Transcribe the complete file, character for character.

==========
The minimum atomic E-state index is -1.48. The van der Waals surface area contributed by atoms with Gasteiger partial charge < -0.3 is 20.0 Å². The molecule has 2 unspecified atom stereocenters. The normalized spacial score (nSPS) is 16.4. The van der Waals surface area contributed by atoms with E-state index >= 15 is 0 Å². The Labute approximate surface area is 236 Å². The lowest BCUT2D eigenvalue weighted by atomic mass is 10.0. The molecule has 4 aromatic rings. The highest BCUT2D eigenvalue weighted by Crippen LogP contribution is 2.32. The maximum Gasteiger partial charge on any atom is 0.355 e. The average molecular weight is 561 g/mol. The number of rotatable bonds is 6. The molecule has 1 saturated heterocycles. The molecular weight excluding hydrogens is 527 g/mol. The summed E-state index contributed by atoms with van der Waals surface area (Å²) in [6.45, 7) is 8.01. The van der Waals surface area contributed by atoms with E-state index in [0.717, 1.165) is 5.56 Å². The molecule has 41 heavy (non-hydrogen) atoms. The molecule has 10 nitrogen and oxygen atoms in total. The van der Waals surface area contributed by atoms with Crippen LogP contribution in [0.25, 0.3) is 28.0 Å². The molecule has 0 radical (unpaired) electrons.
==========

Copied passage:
The minimum atomic E-state index is -1.48. The van der Waals surface area contributed by atoms with Gasteiger partial charge < -0.3 is 20.0 Å². The molecule has 2 unspecified atom stereocenters. The normalized spacial score (nSPS) is 16.4. The van der Waals surface area contributed by atoms with E-state index >= 15 is 0 Å². The Labute approximate surface area is 236 Å². The lowest BCUT2D eigenvalue weighted by atomic mass is 10.0. The molecule has 4 aromatic rings. The highest BCUT2D eigenvalue weighted by Crippen LogP contribution is 2.32. The maximum Gasteiger partial charge on any atom is 0.355 e. The average molecular weight is 561 g/mol. The number of rotatable bonds is 6. The molecule has 1 saturated heterocycles. The molecular weight excluding hydrogens is 527 g/mol. The summed E-state index contributed by atoms with van der Waals surface area (Å²) in [6.45, 7) is 8.01. The van der Waals surface area contributed by atoms with E-state index in [0.717, 1.165) is 5.56 Å². The molecule has 41 heavy (non-hydrogen) atoms. The molecule has 10 nitrogen and oxygen atoms in total. The van der Waals surface area contributed by atoms with Crippen LogP contribution in [0.25, 0.3) is 28.0 Å². The molecule has 0 radical (unpaired) electrons.